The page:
Editorial: Go to Camp David
We’d love to believe that the bipartisan health care summit slated for Thursday actually will lead to a bipartisan bargaining process and to bipartisan reform of the nation’s costly, inequitable health care system.
But we doubt that any such thing will happen. What appears to be shaping up is a piece of political theater in which President Barack Obama and his fellow Democrats on one side, and Republicans on the other, posture for the cameras, try to make the other side appear uncooperative and set the stage for using health care reform as a 2010 campaign issue.
If that’s what occurs, Democrats will use the session to justify trying to push health reform through Congress on a party-line basis using the budget reconciliation process in order to avoid the need to secure 60 votes in the Senate. They’ll argue that obstructionist Republicans made it necessary.
And Republicans will denounce the process as an unfair power play resorted to as the only means by which Democrats could force their unpopular plans on the public and avoid the spectacle of failing to pass Obama’s signature initiative through an overwhelmingly Democratic Congress.
Proponents of using reconciliation correctly argue that, even though the procedure was originally designed to make it possible to pass deficit-reduction measures, it has been used by both parties to pass “policy” legislation, including welfare reform in the Clinton administration and President George W. Bush’s huge tax cuts.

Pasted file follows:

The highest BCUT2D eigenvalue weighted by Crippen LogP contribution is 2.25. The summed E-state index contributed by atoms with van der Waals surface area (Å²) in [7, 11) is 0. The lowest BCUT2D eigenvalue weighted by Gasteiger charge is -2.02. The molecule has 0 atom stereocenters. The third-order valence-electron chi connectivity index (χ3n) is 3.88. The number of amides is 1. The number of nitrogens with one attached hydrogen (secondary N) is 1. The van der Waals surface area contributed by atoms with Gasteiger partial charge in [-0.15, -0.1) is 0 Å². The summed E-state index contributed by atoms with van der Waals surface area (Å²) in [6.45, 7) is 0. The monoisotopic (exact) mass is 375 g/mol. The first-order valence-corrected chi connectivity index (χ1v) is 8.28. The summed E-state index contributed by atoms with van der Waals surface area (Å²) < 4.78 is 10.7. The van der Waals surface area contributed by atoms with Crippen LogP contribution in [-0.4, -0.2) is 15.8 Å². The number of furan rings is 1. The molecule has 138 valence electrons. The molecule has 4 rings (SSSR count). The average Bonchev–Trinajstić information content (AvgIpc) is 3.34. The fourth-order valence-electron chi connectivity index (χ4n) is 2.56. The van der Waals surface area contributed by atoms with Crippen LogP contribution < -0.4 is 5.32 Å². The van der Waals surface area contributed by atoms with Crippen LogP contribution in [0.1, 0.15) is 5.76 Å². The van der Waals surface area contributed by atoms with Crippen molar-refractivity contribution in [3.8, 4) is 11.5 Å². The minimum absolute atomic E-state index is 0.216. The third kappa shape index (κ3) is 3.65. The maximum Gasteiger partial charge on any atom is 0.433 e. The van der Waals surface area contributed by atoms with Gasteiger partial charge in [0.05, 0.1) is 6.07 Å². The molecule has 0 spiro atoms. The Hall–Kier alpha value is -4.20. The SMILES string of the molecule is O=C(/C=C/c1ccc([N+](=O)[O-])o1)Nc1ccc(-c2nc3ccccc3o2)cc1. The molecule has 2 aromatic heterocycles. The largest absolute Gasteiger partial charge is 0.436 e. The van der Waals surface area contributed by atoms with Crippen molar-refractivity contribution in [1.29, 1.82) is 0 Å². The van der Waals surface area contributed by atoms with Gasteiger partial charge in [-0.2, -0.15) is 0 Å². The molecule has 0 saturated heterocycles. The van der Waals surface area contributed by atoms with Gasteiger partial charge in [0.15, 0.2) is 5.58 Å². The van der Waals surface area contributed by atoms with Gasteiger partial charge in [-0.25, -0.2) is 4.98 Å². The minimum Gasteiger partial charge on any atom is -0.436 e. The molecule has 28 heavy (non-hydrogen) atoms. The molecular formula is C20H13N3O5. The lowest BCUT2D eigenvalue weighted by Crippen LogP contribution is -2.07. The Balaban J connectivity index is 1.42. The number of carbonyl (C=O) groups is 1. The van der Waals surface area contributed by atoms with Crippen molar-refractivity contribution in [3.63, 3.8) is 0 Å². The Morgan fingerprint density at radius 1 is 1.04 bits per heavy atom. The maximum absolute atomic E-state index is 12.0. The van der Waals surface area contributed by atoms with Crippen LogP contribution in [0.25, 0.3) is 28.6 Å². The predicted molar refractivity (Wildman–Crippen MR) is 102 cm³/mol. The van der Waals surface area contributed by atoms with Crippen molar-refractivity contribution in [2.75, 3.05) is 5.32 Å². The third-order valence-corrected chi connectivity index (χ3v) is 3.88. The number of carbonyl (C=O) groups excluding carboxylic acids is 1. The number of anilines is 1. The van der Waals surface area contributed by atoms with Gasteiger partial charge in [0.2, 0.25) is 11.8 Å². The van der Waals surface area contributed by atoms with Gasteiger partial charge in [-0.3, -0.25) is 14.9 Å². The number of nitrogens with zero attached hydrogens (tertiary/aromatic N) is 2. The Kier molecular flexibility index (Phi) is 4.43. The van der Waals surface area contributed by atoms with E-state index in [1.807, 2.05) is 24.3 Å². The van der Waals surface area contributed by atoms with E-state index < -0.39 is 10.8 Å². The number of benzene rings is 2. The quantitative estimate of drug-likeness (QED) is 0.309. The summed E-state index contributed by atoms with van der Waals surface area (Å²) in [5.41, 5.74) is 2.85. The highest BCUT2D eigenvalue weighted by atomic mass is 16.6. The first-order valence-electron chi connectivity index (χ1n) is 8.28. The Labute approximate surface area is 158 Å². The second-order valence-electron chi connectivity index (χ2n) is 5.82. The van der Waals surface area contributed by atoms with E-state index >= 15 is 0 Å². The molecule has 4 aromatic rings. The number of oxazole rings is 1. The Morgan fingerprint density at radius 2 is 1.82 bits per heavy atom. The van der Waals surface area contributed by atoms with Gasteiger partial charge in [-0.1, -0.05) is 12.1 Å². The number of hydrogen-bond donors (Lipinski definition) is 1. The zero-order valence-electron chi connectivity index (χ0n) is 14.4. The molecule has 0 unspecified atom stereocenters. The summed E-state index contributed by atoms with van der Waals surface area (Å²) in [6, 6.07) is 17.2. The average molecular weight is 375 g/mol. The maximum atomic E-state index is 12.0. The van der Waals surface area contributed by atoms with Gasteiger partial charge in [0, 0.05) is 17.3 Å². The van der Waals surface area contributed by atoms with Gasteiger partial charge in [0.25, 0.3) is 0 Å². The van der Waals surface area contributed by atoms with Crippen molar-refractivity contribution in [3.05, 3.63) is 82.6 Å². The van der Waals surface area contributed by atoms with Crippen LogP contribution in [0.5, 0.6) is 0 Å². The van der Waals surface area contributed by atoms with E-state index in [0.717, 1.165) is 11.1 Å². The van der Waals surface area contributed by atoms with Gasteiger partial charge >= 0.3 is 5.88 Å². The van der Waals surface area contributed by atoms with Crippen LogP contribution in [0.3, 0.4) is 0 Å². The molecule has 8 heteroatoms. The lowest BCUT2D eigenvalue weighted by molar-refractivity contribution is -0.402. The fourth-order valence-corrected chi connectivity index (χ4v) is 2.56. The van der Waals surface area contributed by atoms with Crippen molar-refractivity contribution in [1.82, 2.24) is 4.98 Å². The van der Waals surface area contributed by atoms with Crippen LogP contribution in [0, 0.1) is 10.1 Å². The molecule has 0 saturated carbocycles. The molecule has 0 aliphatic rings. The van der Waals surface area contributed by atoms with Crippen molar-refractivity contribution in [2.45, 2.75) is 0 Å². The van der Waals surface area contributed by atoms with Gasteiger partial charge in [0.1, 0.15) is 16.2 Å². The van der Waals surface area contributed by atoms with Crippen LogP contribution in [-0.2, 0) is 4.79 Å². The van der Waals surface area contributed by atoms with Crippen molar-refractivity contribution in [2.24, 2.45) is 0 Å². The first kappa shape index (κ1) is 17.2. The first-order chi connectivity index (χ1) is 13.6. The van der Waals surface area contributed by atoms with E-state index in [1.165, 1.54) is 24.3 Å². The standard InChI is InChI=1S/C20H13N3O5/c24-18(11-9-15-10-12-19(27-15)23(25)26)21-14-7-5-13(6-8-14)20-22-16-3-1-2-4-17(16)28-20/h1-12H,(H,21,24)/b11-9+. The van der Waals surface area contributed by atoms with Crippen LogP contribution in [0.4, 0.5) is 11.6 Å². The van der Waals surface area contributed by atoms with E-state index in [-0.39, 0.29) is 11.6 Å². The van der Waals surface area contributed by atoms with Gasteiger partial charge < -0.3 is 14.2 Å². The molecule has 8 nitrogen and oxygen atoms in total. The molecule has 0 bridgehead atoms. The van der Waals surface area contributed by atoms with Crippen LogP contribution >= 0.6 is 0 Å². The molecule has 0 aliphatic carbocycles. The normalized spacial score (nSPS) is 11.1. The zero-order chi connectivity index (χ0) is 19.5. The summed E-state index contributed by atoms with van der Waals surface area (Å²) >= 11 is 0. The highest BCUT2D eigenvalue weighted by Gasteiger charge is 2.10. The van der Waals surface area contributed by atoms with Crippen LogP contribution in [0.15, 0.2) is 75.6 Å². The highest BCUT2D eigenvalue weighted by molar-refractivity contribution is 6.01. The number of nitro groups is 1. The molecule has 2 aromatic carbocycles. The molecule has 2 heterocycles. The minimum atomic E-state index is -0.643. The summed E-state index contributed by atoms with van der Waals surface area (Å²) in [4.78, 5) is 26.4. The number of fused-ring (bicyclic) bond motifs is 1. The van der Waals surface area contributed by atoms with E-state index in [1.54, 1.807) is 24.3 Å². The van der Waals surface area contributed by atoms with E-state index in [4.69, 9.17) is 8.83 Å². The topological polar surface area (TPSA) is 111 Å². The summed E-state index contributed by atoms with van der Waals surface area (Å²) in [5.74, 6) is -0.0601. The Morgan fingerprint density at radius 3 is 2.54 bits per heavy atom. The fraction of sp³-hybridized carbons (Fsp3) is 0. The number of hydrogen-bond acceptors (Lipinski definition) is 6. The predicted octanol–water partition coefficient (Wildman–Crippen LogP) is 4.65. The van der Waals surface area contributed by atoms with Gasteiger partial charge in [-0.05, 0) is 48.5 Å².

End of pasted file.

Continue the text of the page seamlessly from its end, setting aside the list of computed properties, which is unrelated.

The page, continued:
That said, it will do nothing for the climate of distrust toward Washington for Democrats to use this budget device to transform one-sixth of the U.S. economy on a partisan basis, especially when a majority of voters disapprove of the plan.
The indications that Thursday’s gathering will not lead to serious bipartisan bargaining begin with the manner of Obama’s invitation. It was not extended in private phone calls to Republican leaders, but in an interview with CBS’ Katie Couric just before the Super Bowl.
Moreover, the event has not been set up as a true negotiation. For one thing, it’s on live TV. The history of serious negotiations is that they occur at the presidential retreat, Camp David, or at Andrews Air Force Base — with the doors closed so that trade-offs can be discussed with candor.
As journalists, we habitually demand openness, because that is the nature of our business — and a big part of our responsibility to the public. We complained that Majority Leader Harry Reid’s (D-Nev.) efforts to fashion a final Senate bill were conducted in secret sessions with two Democratic committee chairmen and White House adviser Nancy-Ann DeParle. Yet we also know that private talks between well-meaning leaders are often the best route to substantive breakthroughs, so what we objected to in our editorial (“Behind Closed Doors,” Oct. 21) was “the lack of diversity in shaping the final product” with “no Republicans in the room.”
We’d love to be proved wrong Thursday. We’d love to see Obama and other Democrats not bat down GOP ideas, but take them seriously. And we’d love to see Republicans not declare at the outset, “Mr. President, start over.”
We’d love to see some moves toward accommodation take place in public and conclude with an agreement to move to serious negotiations at Camp David. We’re not the only ones who’d love it. A majority of voters would, too.